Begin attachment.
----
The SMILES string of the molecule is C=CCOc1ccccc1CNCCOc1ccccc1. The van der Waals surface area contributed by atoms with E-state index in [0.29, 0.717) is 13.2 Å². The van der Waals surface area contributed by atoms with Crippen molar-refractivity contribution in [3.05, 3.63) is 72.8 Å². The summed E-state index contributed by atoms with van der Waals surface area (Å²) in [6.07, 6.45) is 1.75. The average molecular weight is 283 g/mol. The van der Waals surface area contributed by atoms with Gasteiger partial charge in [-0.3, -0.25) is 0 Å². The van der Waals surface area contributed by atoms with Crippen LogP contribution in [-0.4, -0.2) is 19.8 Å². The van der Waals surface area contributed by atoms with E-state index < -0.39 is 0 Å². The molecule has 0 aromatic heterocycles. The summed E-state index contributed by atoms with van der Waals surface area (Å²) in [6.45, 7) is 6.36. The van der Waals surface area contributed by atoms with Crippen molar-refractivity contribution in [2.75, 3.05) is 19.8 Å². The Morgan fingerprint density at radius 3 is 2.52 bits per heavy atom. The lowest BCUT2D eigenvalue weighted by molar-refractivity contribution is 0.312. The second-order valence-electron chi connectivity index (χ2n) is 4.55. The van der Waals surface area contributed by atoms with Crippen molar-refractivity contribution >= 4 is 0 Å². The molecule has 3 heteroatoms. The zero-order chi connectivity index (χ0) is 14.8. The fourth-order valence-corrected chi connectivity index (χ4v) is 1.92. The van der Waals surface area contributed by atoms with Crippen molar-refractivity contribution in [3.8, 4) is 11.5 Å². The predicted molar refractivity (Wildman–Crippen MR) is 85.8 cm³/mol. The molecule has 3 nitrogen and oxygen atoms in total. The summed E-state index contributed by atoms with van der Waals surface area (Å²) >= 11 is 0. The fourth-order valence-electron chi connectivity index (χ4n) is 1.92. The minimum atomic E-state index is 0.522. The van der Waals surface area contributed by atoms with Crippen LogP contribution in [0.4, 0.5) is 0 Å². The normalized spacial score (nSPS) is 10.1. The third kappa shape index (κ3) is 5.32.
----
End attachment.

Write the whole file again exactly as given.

The SMILES string of the molecule is C=CCOc1ccccc1CNCCOc1ccccc1. The van der Waals surface area contributed by atoms with E-state index in [0.29, 0.717) is 13.2 Å². The van der Waals surface area contributed by atoms with Crippen molar-refractivity contribution in [3.05, 3.63) is 72.8 Å². The summed E-state index contributed by atoms with van der Waals surface area (Å²) in [6.07, 6.45) is 1.75. The average molecular weight is 283 g/mol. The van der Waals surface area contributed by atoms with Gasteiger partial charge in [-0.3, -0.25) is 0 Å². The van der Waals surface area contributed by atoms with Crippen LogP contribution in [-0.4, -0.2) is 19.8 Å². The van der Waals surface area contributed by atoms with E-state index < -0.39 is 0 Å². The molecule has 0 aromatic heterocycles. The summed E-state index contributed by atoms with van der Waals surface area (Å²) in [6.45, 7) is 6.36. The van der Waals surface area contributed by atoms with Crippen molar-refractivity contribution in [2.75, 3.05) is 19.8 Å². The Morgan fingerprint density at radius 3 is 2.52 bits per heavy atom. The lowest BCUT2D eigenvalue weighted by molar-refractivity contribution is 0.312. The second-order valence-electron chi connectivity index (χ2n) is 4.55. The van der Waals surface area contributed by atoms with Crippen molar-refractivity contribution >= 4 is 0 Å². The molecule has 3 heteroatoms. The zero-order chi connectivity index (χ0) is 14.8. The fourth-order valence-corrected chi connectivity index (χ4v) is 1.92. The van der Waals surface area contributed by atoms with Crippen molar-refractivity contribution in [3.8, 4) is 11.5 Å². The predicted molar refractivity (Wildman–Crippen MR) is 85.8 cm³/mol. The molecule has 3 nitrogen and oxygen atoms in total. The summed E-state index contributed by atoms with van der Waals surface area (Å²) >= 11 is 0. The fourth-order valence-electron chi connectivity index (χ4n) is 1.92. The minimum atomic E-state index is 0.522. The van der Waals surface area contributed by atoms with Crippen LogP contribution in [0.4, 0.5) is 0 Å². The normalized spacial score (nSPS) is 10.1. The third kappa shape index (κ3) is 5.32.